Though it technically takes a minimum of three notes to make a chord, dyads can be an effective addition to a rhythm section that already has a primary chording instrument like guitar. (The dyad can also be used in soloing.) So learning the two string patterns listed in Table II (in The Complete Dobro Player) and listening to how they sound over different chords can prepare you to think chordally. You might make a tape of yourself strumming the chords of a tune you wish to learn to improvise on. Then fool around with different two note combinations. Eventually you will be able to hear how a couple of notes will sound over a certain chord before you play it. Your ear's musical education is then well begun.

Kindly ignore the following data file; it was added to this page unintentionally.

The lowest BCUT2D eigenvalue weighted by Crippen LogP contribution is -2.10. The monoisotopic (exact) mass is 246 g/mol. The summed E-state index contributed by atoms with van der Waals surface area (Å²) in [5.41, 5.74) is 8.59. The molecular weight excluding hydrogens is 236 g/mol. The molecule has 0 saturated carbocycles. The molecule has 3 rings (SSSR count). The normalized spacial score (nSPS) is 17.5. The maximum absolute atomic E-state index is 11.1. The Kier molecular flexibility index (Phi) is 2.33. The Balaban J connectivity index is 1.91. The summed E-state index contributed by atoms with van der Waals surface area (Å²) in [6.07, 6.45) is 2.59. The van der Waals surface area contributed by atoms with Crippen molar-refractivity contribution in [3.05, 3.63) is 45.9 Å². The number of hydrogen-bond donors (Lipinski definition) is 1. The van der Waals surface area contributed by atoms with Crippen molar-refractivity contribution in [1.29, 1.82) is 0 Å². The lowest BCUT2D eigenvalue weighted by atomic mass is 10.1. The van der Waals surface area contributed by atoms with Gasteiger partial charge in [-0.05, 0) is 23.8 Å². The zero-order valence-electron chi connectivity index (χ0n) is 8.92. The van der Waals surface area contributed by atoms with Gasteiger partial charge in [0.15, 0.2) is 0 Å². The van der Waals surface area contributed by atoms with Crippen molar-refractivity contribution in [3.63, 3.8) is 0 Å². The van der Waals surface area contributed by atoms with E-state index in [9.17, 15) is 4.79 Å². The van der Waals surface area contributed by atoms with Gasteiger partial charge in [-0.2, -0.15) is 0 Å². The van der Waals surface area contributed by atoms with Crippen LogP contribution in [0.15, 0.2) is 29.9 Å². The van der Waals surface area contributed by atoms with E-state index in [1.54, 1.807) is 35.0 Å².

Think up two string combinations that move minimally while the chords change. This sort of suave voice leading can make you the idol of your peers. For example, instead of:
you might try:
The S1-F7/S2-F6 in the second measure of #62a is part of a G9 chord.
Analyze the scale steps.
The following typical circle of fourths (A7 to D7 to G7 to C progresses by going up a fourth interval) is a fertile setting for nicely connected dyads.
Example #63e is worth a closer look. As we travel up the circle of fourths playing dominant chords (major triads plus the b7) we can move this 1-fret reverse slant position chromatically downwards. Analyzing the scale steps in each chord reveals that with each move down a fret the steps invert from 3/b7 to b7/3 and back again. This kind of discovery seems to imply that there are other interconnections in music that might be found with such analyses (and there are). There can be a sense of true accomplishment when you start to hear and understand these relationships.